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UN chief believes Gaza fighting will end soon

Published on NewsOK Modified: July 22, 2014 at 6:55 pm •  Published: July 22, 2014
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UNITED NATIONS (AP) — The U.N. secretary-general said Tuesday it is his "hope and belief" that his emergency mission to the Middle East will lead to an end to the fighting between Hamas and Israel "in the very near future."

Ban Ki-moon told the Security Council by videoconference from the West Bank city of Ramallah that he could not publicly reveal details "at this highly sensitive moment." As he started to address the council a siren could be heard in the background.

The U.N. chief has also visited Qatar, Kuwait, Cairo and Jerusalem and said he will go on to Jordan and Saudi Arabia on what he called a mission "of solidarity and peace" to quickly end an escalating two-week war between Israelis and Hamas militants who control the Gaza Strip. Their third conflict in just over five years has already claimed the lives of at least 609 Palestinians, the vast majority civilians, and 29 Israelis — 27 soldiers and two civilians.

In the last three days Ban has met with the head of the Arab League and Arab, Palestinian and Israeli leaders as well as U.S. Secretary of State John Kerry and Norway's foreign minister. He also spoke to French President Francois Hollande.

"Suffice it to say, it is my hope and belief that these talks will lead to results and an end to the fighting in the very near future," Ban said.

He cautioned, however, that "of course there are many obstacles and complexities."

Ban said "the most promising prospect of a cease-fire" is an Egyptian initiative to return to the cessation of fighting in November 2012 that has been endorsed by Palestinian President Mahmoud Abbas and the Arab League — but not Hamas.

Riyad Mansour, the Palestinian U.N. ambassador, told several reporters after more than 60 countries addressed the council that he hopes the secretary-general succeeds in ending the violence.

He said the Palestinian leadership was meeting late Tuesday to evaluate Abbas' meetings with Ban and other leaders.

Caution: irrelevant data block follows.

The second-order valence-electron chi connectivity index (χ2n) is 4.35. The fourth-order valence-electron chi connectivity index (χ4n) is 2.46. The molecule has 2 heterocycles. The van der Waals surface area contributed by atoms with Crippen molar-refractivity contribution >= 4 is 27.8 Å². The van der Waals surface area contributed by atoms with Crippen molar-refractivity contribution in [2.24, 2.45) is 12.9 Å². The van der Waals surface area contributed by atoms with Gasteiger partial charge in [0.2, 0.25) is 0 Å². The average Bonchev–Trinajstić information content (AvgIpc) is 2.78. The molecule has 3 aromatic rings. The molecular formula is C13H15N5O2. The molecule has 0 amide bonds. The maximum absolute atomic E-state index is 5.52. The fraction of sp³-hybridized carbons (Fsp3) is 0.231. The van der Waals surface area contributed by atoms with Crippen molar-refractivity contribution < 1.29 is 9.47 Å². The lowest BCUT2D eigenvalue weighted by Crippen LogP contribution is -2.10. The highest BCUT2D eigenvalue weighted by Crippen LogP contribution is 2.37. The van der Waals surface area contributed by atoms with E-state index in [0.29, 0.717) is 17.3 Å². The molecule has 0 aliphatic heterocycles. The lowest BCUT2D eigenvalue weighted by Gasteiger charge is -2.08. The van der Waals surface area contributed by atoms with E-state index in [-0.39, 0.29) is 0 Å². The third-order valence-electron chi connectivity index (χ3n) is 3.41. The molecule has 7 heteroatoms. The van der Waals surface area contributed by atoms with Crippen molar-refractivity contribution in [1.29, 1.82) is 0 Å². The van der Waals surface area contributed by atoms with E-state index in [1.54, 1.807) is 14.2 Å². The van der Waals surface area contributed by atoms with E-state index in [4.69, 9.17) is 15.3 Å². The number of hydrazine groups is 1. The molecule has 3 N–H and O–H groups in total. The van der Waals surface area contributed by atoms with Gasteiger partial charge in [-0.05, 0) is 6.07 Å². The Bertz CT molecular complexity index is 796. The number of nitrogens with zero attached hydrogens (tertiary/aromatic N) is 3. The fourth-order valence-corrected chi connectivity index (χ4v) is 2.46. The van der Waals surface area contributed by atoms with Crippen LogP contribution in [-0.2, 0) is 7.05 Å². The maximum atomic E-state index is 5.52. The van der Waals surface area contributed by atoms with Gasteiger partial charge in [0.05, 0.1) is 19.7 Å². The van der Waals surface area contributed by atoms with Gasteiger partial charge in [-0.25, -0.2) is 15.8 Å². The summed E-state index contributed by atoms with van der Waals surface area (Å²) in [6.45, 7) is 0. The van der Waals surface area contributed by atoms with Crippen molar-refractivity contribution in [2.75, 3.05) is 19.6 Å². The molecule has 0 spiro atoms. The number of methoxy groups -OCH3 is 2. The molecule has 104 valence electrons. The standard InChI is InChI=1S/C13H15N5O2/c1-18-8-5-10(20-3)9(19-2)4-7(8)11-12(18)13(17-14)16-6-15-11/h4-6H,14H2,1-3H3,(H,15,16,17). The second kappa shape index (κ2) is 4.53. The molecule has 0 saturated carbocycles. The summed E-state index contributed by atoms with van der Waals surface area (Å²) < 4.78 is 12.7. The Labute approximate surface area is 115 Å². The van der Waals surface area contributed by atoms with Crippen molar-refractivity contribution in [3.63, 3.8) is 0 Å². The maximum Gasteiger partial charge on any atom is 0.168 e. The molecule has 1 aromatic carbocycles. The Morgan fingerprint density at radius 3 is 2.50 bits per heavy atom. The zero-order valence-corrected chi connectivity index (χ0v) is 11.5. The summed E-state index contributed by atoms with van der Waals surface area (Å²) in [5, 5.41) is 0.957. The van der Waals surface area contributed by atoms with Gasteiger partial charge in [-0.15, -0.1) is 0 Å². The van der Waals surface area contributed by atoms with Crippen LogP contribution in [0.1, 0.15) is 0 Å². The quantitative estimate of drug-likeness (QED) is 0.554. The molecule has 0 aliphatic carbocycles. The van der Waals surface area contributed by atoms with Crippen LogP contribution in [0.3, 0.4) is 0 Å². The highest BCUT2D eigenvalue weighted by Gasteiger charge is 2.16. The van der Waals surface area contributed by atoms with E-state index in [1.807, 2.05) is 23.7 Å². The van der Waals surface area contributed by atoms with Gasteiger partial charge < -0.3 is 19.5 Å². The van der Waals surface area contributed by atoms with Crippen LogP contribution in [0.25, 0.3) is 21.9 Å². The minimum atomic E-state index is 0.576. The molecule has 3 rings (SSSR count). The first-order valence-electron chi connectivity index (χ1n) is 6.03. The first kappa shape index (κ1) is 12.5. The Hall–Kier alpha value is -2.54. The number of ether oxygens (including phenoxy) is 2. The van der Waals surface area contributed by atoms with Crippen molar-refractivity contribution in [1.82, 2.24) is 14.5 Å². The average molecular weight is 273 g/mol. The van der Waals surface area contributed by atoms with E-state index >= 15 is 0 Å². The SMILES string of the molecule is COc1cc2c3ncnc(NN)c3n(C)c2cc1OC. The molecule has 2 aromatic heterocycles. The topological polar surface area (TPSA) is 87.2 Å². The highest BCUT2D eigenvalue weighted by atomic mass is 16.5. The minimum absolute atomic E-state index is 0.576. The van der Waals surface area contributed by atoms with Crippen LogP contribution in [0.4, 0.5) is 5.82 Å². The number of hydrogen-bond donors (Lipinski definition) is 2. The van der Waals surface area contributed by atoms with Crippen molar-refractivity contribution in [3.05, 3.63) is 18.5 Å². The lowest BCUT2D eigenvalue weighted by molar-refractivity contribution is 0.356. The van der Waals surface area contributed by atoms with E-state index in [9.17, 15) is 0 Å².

Mansour said he believes the Palestinians, who recently formed a unity government between Hamas and Abbas' Fatah movement, "are very close" to a unified position. That will enable Abbas to speak for all Palestinians, he said.

"From our side, I think that we will be very close to having our effort (succeed) in bringing this aggression to an end," Mansour said.

Ban stressed that a cease-fire without addressing the root causes of the Israeli-Palestinian conflict will only delay the problem for yet another time.

"The cycle will continue — except the bitterness and hatred will become that much more entrenched each time it comes around," Ban said. "Quite simply, if a people are left with despair and occupation, the problem won't disappear, it will only grow."

Mansour echoed that there must be no return to the "status quo" and said the blockade of Gaza must be lifted.

U.S. Ambassador Samantha Power told the council that "an immediate cease-fire could not be more urgent or more important" and stressed that the United States "will not rest" until the fighting ends and the underlying issues are resolved leading to a two-state solution.

Egypt's U.N. Ambassador Mootaz Khalil urged acceptance of the Egyptian initiative and condemned Israel's disproportionate use of force, saying: "The Torah mandates an eye for an eye. It never dreamed a hundred eyes for only one."

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